These example sentences are selected automatically from various online news sources to reflect current usage of the word 'scorn.' Views expressed in the examples do not represent the opinion of Merriam-Webster or its editors. Send us feedback.

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First Known Use of scorn

Noun

13th century, in the meaning defined at sense 1

Verb

13th century, in the meaning defined at transitive sense

History and Etymology for scorn

Noun

Middle English, from Anglo-French escharne, escar, of Germanic origin; akin to Old High German scern jest

Verb

see scorn entry 1

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Learn More about scorn

Dictionary Entries near scorn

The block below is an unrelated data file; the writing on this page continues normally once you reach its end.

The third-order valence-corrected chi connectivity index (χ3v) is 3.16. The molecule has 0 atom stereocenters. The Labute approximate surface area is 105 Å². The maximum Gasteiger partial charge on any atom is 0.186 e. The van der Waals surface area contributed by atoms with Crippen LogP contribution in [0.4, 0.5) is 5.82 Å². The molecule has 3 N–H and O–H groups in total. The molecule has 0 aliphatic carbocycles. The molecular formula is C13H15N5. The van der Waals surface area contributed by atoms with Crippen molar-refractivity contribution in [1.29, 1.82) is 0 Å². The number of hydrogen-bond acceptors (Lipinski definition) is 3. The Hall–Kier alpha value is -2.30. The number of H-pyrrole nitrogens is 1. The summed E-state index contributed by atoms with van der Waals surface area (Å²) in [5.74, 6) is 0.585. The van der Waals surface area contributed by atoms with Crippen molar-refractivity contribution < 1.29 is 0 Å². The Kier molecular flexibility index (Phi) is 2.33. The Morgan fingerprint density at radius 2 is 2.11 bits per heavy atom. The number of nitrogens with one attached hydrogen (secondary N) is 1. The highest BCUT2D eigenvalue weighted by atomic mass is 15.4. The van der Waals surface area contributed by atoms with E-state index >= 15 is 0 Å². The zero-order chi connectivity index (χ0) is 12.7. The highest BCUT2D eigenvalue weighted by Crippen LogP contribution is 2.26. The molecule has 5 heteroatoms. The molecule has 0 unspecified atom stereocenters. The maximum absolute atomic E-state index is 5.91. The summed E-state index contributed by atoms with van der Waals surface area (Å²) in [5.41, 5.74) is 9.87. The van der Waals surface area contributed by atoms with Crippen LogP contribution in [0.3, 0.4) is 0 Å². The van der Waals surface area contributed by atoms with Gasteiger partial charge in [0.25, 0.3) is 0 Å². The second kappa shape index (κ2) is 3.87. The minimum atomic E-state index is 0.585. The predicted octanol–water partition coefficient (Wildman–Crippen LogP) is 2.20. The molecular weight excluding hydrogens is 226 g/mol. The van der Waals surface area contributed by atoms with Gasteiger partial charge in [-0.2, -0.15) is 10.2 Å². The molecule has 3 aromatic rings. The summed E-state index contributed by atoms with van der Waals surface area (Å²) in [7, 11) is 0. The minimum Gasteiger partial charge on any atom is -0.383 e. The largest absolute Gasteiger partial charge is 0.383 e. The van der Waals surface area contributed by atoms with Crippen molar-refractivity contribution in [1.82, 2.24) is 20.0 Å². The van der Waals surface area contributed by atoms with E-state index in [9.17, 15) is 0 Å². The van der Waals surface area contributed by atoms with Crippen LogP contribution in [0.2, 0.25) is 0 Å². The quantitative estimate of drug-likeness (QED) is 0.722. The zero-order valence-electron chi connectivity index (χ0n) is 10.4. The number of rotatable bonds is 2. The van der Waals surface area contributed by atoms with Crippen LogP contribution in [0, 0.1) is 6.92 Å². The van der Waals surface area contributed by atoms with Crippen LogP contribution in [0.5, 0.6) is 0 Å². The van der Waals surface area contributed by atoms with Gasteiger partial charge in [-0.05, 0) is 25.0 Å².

scoriform

scorify

scorious

scorn

scornful

scorodite

Scorpaena

Phrases Related to scorn

pour scorn on

Statistics for scorn

Last Updated

30 Aug 2018

Look-up Popularity

Time Traveler for scorn

The first known use of scorn was in the 13th century

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More Definitions for scorn

scorn

noun

English Language Learners Definition of scorn

 (Entry 1 of 2)

: a feeling that someone or something is not worthy of any respect or approval

: harsh criticism that shows a lack of respect or approval for someone or something

scorn

verb

English Language Learners Definition of scorn (Entry 2 of 2)

: to show that you think (someone or something) is not worthy of respect or approval : to feel or express scorn for (someone or something)

: to refuse or reject (someone or something that you do not think is worthy of respect or approval)

scorn

noun
\ ˈskȯrn \

Kids Definition of scorn

 (Entry 1 of 2)

1 : a strong feeling of disgust and anger I have nothing but scorn for cheaters.

2 : an expression of disgust and anger They poured scorn on the idea.

scorn

verb
scorned; scorning

Kids Definition of scorn (Entry 2 of 2)

: to show disgust and anger for

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Comments on scorn